She was finding it impossible to breathe, made more profound by the fact that she, and everyone else in the world, had been muzzled by the requirement of wearing a surgical mask in public. All it served to do was choke the fumes of the smoke inside of her mask. She wanted to rip it off and scream in the middle of the crosswalk at Lincoln Boulevard. Instead, all she could do was continue to comply, like every other docile citizen secretly hoping they could find the courage to engage in right proper anarchy.

In the months that followed, things continued to deteriorate. With the pandemic having increased the limitations of filming, as well as the personal cost to many just trying to be extras but unable to without paying for their own COVID tests, she was increasingly frustrated with the walls closing in at every turn. The barrier to ever making it as an actress in Hollywood was altogether too rigid in the present. As ash rained down upon her that night on her walk back to her abysmal abode, she decided she was going to leave. That the promise she had made to herself, and to California could not be kept so long as these conditions were to be “the new normal.” Certainly, she wasn’t going to go back to Normal, Illinois, where she was from, but she could go farther inland, maybe to New Mexico, where an acquaintance of hers said the living was as easy as “they” promised it would be in California.

Why not? She simply couldn’t hack it here. Like so many who had arrived with stars in their eyes, her twinkle had been dulled by the realization that there was nothing tying her here. She was not born here, had no family and no real friends. There would be no shame in leaving. No one would even be the wiser to her disappearance. But in the back of her mind, as she served corn to tourists in Taos, catering to their perception of Native Americans on their way to visit the Taos Pueblo, she couldn’t push away the cold, hard truth: she was the little bitch who had fled CA when the going got tough. She had not lived up to what Del Rey had said in “LA Who Am I To Love You,” with, “What I do know/Is although I don’t deserve you/Not you at your best and your splendor/With towering eucalyptus trees that sway in my dominion/Not you at your worst/Totally on fire, unlivable, unbreathable, I need you.” She was a fraud. Another faux “Californicator” who only wanted to take it with its good and not its bad. Who didn’t even want to try to help fixing the problem that might spare, or at least mitigate, its ongoing fiery fate. She kept having dreams of Gavin Newsom fucking her against a redwood tree as the rest of the world burned around them, finally orgasming at the moment when all the blazing trees collapsed on top of them. She wondered what it meant.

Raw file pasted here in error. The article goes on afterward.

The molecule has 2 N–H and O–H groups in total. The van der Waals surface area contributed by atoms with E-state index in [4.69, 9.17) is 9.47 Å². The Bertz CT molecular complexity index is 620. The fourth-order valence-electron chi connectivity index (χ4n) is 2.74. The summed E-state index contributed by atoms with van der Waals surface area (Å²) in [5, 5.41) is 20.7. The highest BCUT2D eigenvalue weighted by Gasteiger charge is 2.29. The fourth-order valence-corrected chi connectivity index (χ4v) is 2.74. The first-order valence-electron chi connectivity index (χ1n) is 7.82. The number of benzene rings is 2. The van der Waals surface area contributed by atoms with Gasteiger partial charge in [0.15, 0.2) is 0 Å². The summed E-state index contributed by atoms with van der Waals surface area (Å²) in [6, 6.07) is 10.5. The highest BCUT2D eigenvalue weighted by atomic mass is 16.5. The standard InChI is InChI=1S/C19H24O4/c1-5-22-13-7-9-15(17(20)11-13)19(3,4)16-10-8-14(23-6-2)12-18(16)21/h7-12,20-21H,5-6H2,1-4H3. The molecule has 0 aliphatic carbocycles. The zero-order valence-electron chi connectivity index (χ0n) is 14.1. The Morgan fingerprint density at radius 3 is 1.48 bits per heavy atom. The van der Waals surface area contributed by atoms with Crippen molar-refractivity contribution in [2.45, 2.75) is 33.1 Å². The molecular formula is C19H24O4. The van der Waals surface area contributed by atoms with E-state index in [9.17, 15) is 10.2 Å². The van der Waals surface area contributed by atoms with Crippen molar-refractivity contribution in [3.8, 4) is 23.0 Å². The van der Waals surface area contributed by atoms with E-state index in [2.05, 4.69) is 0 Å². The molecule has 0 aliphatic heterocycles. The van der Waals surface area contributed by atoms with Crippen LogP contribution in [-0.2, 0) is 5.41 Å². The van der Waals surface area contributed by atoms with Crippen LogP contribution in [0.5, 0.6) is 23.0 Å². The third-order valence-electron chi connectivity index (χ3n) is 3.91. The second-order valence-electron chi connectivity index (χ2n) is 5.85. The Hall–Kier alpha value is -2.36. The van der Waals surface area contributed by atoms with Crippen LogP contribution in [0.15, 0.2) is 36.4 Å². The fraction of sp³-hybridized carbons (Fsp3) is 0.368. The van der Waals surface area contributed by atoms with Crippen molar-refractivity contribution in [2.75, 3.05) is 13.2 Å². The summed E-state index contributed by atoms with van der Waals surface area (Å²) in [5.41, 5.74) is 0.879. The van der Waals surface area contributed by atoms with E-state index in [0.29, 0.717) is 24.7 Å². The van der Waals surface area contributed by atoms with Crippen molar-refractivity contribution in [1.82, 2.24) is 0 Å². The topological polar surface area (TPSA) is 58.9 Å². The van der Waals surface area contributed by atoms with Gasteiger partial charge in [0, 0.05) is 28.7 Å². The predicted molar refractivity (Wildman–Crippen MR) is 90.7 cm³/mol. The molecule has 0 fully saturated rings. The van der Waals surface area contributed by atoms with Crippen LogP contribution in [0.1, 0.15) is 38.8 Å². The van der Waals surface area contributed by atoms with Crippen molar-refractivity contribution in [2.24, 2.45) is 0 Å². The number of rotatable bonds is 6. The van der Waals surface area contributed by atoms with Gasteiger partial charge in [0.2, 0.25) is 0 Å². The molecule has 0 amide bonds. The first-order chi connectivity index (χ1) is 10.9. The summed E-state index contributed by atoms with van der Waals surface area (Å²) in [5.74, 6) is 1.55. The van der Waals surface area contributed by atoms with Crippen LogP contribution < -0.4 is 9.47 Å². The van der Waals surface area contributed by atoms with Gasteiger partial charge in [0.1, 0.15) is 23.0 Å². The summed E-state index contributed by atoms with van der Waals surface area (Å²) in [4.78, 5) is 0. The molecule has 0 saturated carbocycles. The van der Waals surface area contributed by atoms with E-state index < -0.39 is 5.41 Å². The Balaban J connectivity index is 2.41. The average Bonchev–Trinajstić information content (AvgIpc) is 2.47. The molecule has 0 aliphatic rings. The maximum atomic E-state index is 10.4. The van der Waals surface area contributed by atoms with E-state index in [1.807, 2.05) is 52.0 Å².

She serves corn now in New Mexico. But she’s thinking of moving to New York next. The ones who lived in New York liked to believe they were tough, told themselves always that Californians were flaky, flighty and too dainty to handle the “mean streets” (so mean there’s practically a Blue Bottle on every one) of New York City. They were deluding themselves. The stamina of those who have lived in California their entire lives has long been underestimated. Their capacity to endure the sight and aftereffects of natural disasters at every turn is rarely acknowledged; and just when they think they have surmounted one, another arises. It was the very pinnacle of Sisyphean living. But no, Californians still couldn’t seem to shake the long indoctrinated myth into pop culture and literature (back when people still created it and read it) that life in CA was a breeze. An easy, unchallenging paradise. The place you went if you wanted to be bored, numb your brain out with drugs, get plastic surgery, or all three. People like Elaine were always, in the end, smoked out.